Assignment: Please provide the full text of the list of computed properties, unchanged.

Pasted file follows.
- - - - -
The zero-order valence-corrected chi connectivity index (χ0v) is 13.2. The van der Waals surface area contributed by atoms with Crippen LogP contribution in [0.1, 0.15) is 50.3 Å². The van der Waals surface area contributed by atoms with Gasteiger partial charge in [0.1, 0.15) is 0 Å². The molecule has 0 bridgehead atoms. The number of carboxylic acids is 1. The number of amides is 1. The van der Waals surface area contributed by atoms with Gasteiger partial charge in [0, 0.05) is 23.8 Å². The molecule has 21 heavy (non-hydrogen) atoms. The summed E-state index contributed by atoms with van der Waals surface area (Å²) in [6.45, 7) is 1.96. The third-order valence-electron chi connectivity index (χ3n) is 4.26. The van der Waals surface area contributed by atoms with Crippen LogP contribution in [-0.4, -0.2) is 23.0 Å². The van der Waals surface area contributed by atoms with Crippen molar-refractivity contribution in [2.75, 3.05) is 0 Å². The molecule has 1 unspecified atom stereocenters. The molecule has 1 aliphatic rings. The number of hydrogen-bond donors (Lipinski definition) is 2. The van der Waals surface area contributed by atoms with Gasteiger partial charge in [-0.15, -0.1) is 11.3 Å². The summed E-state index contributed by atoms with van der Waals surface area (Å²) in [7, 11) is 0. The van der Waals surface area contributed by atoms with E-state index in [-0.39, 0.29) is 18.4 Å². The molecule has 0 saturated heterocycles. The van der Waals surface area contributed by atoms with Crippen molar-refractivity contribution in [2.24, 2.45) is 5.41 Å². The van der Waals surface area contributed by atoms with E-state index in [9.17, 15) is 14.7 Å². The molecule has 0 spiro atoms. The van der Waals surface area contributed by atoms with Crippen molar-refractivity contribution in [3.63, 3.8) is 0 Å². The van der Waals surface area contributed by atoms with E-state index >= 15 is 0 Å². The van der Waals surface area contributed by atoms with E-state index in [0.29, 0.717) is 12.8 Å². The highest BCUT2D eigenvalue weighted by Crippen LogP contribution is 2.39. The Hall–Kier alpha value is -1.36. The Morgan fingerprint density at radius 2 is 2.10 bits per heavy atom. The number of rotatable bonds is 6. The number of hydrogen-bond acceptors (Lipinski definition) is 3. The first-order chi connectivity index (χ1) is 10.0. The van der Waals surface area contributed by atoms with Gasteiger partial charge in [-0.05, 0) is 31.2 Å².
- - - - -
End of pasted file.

The zero-order valence-corrected chi connectivity index (χ0v) is 13.2. The van der Waals surface area contributed by atoms with Crippen LogP contribution in [0.1, 0.15) is 50.3 Å². The van der Waals surface area contributed by atoms with Gasteiger partial charge in [0.1, 0.15) is 0 Å². The molecule has 0 bridgehead atoms. The number of carboxylic acids is 1. The number of amides is 1. The van der Waals surface area contributed by atoms with Gasteiger partial charge in [0, 0.05) is 23.8 Å². The molecule has 21 heavy (non-hydrogen) atoms. The summed E-state index contributed by atoms with van der Waals surface area (Å²) in [6.45, 7) is 1.96. The third-order valence-electron chi connectivity index (χ3n) is 4.26. The van der Waals surface area contributed by atoms with Crippen LogP contribution in [-0.4, -0.2) is 23.0 Å². The van der Waals surface area contributed by atoms with Crippen molar-refractivity contribution in [2.75, 3.05) is 0 Å². The molecule has 1 unspecified atom stereocenters. The molecule has 1 aliphatic rings. The number of hydrogen-bond donors (Lipinski definition) is 2. The van der Waals surface area contributed by atoms with Gasteiger partial charge in [-0.15, -0.1) is 11.3 Å². The summed E-state index contributed by atoms with van der Waals surface area (Å²) in [7, 11) is 0. The van der Waals surface area contributed by atoms with E-state index in [-0.39, 0.29) is 18.4 Å². The molecule has 0 saturated heterocycles. The van der Waals surface area contributed by atoms with Crippen molar-refractivity contribution in [2.24, 2.45) is 5.41 Å². The van der Waals surface area contributed by atoms with E-state index in [9.17, 15) is 14.7 Å². The molecule has 0 spiro atoms. The van der Waals surface area contributed by atoms with Crippen molar-refractivity contribution in [3.63, 3.8) is 0 Å². The van der Waals surface area contributed by atoms with E-state index >= 15 is 0 Å². The van der Waals surface area contributed by atoms with E-state index in [0.29, 0.717) is 12.8 Å². The highest BCUT2D eigenvalue weighted by Crippen LogP contribution is 2.39. The Hall–Kier alpha value is -1.36. The Morgan fingerprint density at radius 2 is 2.10 bits per heavy atom. The number of rotatable bonds is 6. The number of hydrogen-bond acceptors (Lipinski definition) is 3. The first-order chi connectivity index (χ1) is 10.0. The van der Waals surface area contributed by atoms with Gasteiger partial charge in [-0.05, 0) is 31.2 Å².